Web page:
"Environmental ‘bad boys’ predict end of movement," reads The New York Times headline. The story is one of many in recent months about Michael Shellenberger and Ted Nordhaus, rabble-rousing California media consultants who have sent environmentalists into a tizzy with their essay, "The Death of Environmentalism." The essay argues that environmentalists have become increasingly isolated from the general public, and that this isolation has sapped the movement’s strength.
everywhere seem to be in the midst of an identity crisis. Messages
are pinballing about the Internet, activist groups are scrambling
to powder up their public images, and Shellenberger and Nordhaus
seem to be making a good living on the speakers’ circuit.
It’s somewhat surprising, really. The message of "The Death
of Environmentalism" has been bouncing around since the 1980s.
It was more than a decade ago that Westerners, weary of
the endless courtroom battles over endangered species, old-growth
logging and overgrazing, began to sit down and search for
collective solutions to natural resource dilemmas. Since then,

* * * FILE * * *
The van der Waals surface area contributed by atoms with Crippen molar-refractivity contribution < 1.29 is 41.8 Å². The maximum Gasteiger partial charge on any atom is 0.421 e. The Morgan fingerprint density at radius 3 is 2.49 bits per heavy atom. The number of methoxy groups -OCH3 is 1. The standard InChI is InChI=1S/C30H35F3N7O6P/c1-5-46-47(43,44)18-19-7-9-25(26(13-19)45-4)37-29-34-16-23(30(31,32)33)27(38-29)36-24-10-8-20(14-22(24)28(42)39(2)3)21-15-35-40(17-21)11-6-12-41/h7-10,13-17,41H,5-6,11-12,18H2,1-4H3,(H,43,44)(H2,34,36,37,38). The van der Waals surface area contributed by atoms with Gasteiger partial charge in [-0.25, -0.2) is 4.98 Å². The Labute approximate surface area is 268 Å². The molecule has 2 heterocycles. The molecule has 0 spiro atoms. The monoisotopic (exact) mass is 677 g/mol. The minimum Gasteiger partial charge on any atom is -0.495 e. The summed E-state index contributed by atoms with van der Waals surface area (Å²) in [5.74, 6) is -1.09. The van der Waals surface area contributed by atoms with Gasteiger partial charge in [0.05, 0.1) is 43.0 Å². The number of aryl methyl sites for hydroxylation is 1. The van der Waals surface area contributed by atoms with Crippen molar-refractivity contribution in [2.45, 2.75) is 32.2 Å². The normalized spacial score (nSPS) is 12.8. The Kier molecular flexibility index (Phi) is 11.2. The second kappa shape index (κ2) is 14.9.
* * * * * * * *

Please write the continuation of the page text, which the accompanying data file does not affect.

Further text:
grassroots greens have shown that you don’t have to abandon
your ideals, or stand back and watch the landscape be wrecked, to
find common ground. It’s possible to stand up for the
environment, and to create alliances with those who make their
living on the land.
Nonetheless, some national
environmental leaders continue to turn up their noses at this kind
of cooperation. In the process, they’ve allowed themselves to
be painted as elitists, and the purity of the air, water and land
as a "fringe issue." The November 2004 election shows the power of
this negative image: The League of Conservation Voters alone poured
at least $15 million into the campaign, according to the
Times, much of it to defeat Bush. It
So, by pointing out the problem, and
suggesting a few solutions, Shellenberger and Nordhaus have done
environmentalists a great favor. As the saying goes, sometimes your
harshest critics are your best friends.
But, as Ray Ring
reports in this issue’s cover story, solving the problem
won’t be as simple as "re-branding" environmental groups to
make them sound more appealing to the "average Joe." It will take
real actions, hard work and genuine cooperation.
cultural divide in the rural West — between old-timers and
newcomers, between those who cross-country ski and those who drive
snowmobiles, between those who have a college diploma and those
who’ve gotten their education on the land — is real. To
bridge that divide, we will all need to swallow some pride and
really listen to each other. We will all need to remember that
whether the struggle is over the health of the land, or the health
of our neighbors, it’s not something we can walk away from.